But in the preceding remarks it has been taken for granted that the common version was an exact representation of the meaning of the original at the time in which it was made. This, howver, is not admitted by any sect in christendom. All parties are occasionally finding fault with it. None are willing to abide by it in every sentence. And, indeed, there is no translation that could be made, that would prove all the tenets of any party. And if a translation that does not prove all the tenets and ceremonies o a sect, is to be censured by that sect, then there cannot exist any translation that would be considered correct. It is, however, true, that the present version was made at a time when religious controversy was at its zenith; and that the tenets of the translators, whether designedly or undesignedly, did, on many occasions, give a wrong turn to words and sentences bearing upon their favorite dogmas. This is, perhaps, to be attributed more to the influence which Theodore Beza, the Genevese critics, and the fathers of the Geneva theology had upon the king's translators, than to any design they had to give a partial translation. If the Arminians were the only persons who say so, it might be more questionalble; but as the most distinguished critics and translators of the Calvinistic school, of the last century, have concurred in regretting the influence which Beza, and others of the same school, had upon the popular version, it adds very much to the probability that the charge is well founded.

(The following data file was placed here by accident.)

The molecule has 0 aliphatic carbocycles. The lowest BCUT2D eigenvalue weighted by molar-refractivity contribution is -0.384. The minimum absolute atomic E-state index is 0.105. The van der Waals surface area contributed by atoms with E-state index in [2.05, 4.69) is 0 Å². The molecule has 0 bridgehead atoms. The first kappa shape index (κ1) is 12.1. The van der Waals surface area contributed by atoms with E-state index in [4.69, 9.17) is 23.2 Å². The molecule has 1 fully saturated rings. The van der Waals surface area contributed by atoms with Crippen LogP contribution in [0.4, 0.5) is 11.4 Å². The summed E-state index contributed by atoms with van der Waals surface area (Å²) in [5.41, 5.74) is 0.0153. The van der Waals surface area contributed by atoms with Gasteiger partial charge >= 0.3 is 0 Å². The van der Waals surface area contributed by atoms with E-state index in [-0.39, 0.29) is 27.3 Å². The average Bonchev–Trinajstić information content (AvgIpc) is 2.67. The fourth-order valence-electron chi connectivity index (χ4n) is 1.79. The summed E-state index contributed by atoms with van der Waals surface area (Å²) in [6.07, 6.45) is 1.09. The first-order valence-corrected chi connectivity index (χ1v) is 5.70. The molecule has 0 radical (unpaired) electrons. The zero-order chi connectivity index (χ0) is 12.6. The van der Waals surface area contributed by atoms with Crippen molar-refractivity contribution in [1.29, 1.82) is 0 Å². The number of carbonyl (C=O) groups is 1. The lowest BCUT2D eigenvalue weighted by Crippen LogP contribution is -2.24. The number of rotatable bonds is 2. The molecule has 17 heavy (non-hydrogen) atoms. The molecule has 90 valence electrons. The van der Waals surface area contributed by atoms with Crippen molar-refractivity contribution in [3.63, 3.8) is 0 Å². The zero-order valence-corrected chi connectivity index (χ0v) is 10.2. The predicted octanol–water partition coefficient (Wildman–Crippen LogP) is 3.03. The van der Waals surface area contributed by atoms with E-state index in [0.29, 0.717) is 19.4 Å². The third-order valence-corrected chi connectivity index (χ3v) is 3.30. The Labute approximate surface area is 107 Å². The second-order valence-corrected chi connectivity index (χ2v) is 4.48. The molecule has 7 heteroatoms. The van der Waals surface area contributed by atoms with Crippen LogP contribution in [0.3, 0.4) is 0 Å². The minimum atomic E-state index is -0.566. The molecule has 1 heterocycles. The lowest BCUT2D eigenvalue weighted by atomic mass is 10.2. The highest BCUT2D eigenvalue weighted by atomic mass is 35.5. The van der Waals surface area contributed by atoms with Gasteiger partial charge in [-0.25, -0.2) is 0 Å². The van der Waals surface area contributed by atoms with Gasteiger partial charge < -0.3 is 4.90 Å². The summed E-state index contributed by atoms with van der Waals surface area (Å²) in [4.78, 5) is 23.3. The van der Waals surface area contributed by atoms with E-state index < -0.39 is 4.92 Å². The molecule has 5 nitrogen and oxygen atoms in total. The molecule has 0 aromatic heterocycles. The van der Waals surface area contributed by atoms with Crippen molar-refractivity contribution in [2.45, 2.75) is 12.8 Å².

Dr. Campbell, though a dignitary in that side of the house, has not spared Junius and Tremelluis, nor the great Beza, in his "Preliminary Dissertations and Notes," for their boldness with the original text. He has not only insinuated that these fathers of the Calvinistic Israel did wilfully and knowingly interpolate the scriptures, and torture many passages to favor their system, but he has unequivocally accused and conicted them of the crime. In vol. ii, p. 228, on an extract from Beza, in which he gives his reasons for certain translations, the Doctor remarks: "Here we have a man who, in effect, acknowledges that he would not have translated some things in the way he has done, if it were not that he could thereby strike a severer blow against some adverse sect, or ward off a blow which an adversary might aim against him. Of these great objects he never loses sight. I own," adds the Doctor, "that my ideas on this subject are so much the reverse of Beza's, that I think a translator is bound to abstract polemic jargon which they have been the occasion of introducing. His aim ought to be invariably to give the untainted sentiments of the author, and to express himself in such a manner as men would do amongst whom such disputes had never been agitated."